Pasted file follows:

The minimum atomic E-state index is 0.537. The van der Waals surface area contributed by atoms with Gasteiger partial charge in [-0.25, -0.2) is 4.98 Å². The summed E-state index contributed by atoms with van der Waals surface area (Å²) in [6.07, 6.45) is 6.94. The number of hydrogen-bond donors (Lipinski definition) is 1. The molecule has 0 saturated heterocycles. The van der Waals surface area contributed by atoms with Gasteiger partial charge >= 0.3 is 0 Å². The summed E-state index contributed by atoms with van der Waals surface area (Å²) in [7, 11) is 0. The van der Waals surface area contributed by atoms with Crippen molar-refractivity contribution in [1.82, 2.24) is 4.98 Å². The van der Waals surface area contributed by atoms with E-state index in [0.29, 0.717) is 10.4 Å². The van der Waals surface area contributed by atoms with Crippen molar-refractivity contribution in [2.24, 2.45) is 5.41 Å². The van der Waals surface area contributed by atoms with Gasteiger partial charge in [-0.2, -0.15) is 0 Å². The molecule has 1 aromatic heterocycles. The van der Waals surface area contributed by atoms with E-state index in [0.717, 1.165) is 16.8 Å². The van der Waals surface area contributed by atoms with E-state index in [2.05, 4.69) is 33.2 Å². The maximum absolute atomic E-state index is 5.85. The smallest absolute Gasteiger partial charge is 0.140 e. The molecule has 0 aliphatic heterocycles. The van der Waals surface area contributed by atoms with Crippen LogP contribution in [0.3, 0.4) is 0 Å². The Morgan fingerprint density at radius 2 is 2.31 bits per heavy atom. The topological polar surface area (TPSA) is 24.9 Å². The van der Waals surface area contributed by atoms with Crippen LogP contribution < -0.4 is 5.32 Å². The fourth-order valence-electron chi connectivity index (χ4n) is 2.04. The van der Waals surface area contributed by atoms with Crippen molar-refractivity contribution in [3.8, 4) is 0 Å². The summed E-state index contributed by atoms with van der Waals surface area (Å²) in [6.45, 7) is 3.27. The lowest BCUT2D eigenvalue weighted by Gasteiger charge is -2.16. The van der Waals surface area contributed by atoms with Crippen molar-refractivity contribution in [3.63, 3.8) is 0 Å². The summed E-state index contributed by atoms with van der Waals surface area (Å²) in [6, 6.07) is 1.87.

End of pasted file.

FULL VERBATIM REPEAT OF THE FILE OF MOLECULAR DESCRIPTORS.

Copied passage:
The minimum atomic E-state index is 0.537. The van der Waals surface area contributed by atoms with Gasteiger partial charge in [-0.25, -0.2) is 4.98 Å². The summed E-state index contributed by atoms with van der Waals surface area (Å²) in [6.07, 6.45) is 6.94. The number of hydrogen-bond donors (Lipinski definition) is 1. The molecule has 0 saturated heterocycles. The van der Waals surface area contributed by atoms with Gasteiger partial charge >= 0.3 is 0 Å². The summed E-state index contributed by atoms with van der Waals surface area (Å²) in [7, 11) is 0. The van der Waals surface area contributed by atoms with Crippen molar-refractivity contribution in [1.82, 2.24) is 4.98 Å². The van der Waals surface area contributed by atoms with E-state index in [0.29, 0.717) is 10.4 Å². The van der Waals surface area contributed by atoms with Crippen molar-refractivity contribution in [2.24, 2.45) is 5.41 Å². The van der Waals surface area contributed by atoms with Gasteiger partial charge in [-0.2, -0.15) is 0 Å². The molecule has 1 aromatic heterocycles. The van der Waals surface area contributed by atoms with E-state index in [0.717, 1.165) is 16.8 Å². The van der Waals surface area contributed by atoms with E-state index in [2.05, 4.69) is 33.2 Å². The maximum absolute atomic E-state index is 5.85. The smallest absolute Gasteiger partial charge is 0.140 e. The molecule has 0 aliphatic heterocycles. The van der Waals surface area contributed by atoms with Crippen LogP contribution in [0.3, 0.4) is 0 Å². The Morgan fingerprint density at radius 2 is 2.31 bits per heavy atom. The topological polar surface area (TPSA) is 24.9 Å². The van der Waals surface area contributed by atoms with Crippen LogP contribution < -0.4 is 5.32 Å². The fourth-order valence-electron chi connectivity index (χ4n) is 2.04. The van der Waals surface area contributed by atoms with Crippen molar-refractivity contribution in [3.8, 4) is 0 Å². The summed E-state index contributed by atoms with van der Waals surface area (Å²) in [6.45, 7) is 3.27. The lowest BCUT2D eigenvalue weighted by Gasteiger charge is -2.16. The van der Waals surface area contributed by atoms with Crippen molar-refractivity contribution in [3.63, 3.8) is 0 Å². The summed E-state index contributed by atoms with van der Waals surface area (Å²) in [6, 6.07) is 1.87.